Sunday, January 01, 2012

Romney's Book Showcases Education Record, Policy Ideas

Former Massachusetts Gov. Mitt Romney, the current GOP presidential frontruner, wants to see schools tout the benefits of marriage and pay their beginning teachers more.

He also thinks the No Child Left Behind Act was a step in the right direction because "only the federal government had the clout to force testing through the barricade mounted by the national teachers' unions."
Campaign 2012

Those are just some of the views sketched out in Romney's book, "No Apology: The Case for American Greatness" , which was published back in March of 2010, in advance of Romney's White House bid. The book devotes a whole entire chapter to education, in which he emphasizes schools' role in preparing students for a changing workforce, and on education as a civil right.

And in the book, Romney talks about the relationship between social issues and education, in a way he hasn't yet on the campaign trail.

"I believe it's time for Americans to be honest with ourselves," Romney writes. "We will never be able to truly address the achievement grap until we eliminate the high rate of out-of-wedlock births in our country. It's not a coincidence that student achievement scores by ethnicity mirror the rates of out-of-wedlock births." He cautions that this isn't just a problem for minorities since "most out-of-wedlock children are born to white mothers." And he says that kids must be taught in school about "the advantages of marriage."

Romney adds: "Any discussion of out-of-wedlock births must exercise extreme care and compassion to make sure we in no way appear to judge or condemn these moms or their children. These moms are some of the best people we know."

Romney hits teacher quality hard. He suggests setting a high bar for education schools and opening up alternative pathways. More controversial is his pitch for an increase in salaries for beginning teachers—that's a bit unusual for a Republican. He also wants to see a movement away from a "lockstep seniority-based grid."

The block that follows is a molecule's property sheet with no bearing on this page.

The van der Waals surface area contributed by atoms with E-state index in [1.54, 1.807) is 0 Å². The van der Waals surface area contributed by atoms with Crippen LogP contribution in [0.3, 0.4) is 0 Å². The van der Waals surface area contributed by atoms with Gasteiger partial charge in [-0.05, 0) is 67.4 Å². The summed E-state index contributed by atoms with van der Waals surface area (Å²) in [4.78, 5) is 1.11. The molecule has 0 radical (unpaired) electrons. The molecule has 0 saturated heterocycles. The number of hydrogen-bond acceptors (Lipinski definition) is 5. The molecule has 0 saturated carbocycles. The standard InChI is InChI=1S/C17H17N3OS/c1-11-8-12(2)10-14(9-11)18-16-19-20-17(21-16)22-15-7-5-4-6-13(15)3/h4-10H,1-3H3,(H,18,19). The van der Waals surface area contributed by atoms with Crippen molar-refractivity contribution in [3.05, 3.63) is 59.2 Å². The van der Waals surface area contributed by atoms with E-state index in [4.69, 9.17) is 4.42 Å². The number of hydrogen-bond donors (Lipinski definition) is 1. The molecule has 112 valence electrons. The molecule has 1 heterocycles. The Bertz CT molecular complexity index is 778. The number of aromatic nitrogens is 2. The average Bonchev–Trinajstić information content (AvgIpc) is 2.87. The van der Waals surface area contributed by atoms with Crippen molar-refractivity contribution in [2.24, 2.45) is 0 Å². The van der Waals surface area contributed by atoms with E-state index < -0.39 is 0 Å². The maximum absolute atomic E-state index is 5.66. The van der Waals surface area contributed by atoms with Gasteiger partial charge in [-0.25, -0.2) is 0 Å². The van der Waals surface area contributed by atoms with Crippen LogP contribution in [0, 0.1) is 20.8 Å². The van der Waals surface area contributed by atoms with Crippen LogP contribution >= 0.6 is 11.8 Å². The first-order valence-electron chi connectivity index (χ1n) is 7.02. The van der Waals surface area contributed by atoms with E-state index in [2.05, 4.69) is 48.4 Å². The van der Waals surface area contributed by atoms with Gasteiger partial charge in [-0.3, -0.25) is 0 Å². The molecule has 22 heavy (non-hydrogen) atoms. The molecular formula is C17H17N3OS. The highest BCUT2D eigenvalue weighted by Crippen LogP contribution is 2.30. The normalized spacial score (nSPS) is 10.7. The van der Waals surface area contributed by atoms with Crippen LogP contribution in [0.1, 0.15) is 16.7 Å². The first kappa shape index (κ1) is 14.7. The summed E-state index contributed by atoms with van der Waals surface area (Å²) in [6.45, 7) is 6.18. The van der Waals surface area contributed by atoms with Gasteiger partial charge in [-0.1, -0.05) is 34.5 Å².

Romney has some ideas on social studies education, too, where he wades into some culture war issues. It bugs him that "progessives have de-emphasized the subjects that had previously been considered essential", such as the history of Western and American civilization. "They presented all the world's cultures to our children and insisted that none was superior to others," he wrote.

He also cites research showing that class size has no impact on student achievement (complete with charts and graphs). And he advocates for expanding school choice, particularly charter schools.

He's a testing fan. He rejects the claim that No Child Left Behind advocates "teaching to the test", which he attributes to teachers' unions.

"'Teaching to the test' can only mean teaching the fundamentals fo math, algebra, geometry, calculus, reading comprehension, and English composition. If giving these students these skills is 'teaching to the test' then I'm all for it."

And Romney likes the idea of using technology to make it easier to teach kids with different learning styles. Teachers' unions oppose a "good deal" of the new "computer learning revolution", he writes. He's a fan of homeschooling too. (He tips his hat to his sister in law, Becky Davies, who has homeschooled four of her children.)

Romney is not a fan of teachers' unions generally, calling them an "obstacle" to education reform. (He's hardly the first Republican—or policymaker—to take up that mantle.)

"Teachers' unions do their very best to secure...insulations from performance for their members, and the results are lack of accountability, rising pay as a simple function of years on the job, and near-absolute job security," he writes. "These have a deadening impact on student achievement. I don't blame teachers' unions...I blame administrators, school boards, and parents for saying yes, even when schools are manifestly failing their students."

And if Romney could "wave a wand over American education and get one result"? He'd want to see schools rededicate themselves to teaching writing.

Romney also showcases his record as Massachusetts governor. Here's what he defines as his "education sucesses" back in the Bay State:

* Creating a scholarship for the students who scored in the top 25 percent of their high school class on state graduation exams. The scholarship could be used at any state institution and was worth about $2,000 a year.

* Vetoing a bill that would have prohibited the creation of new charter schools.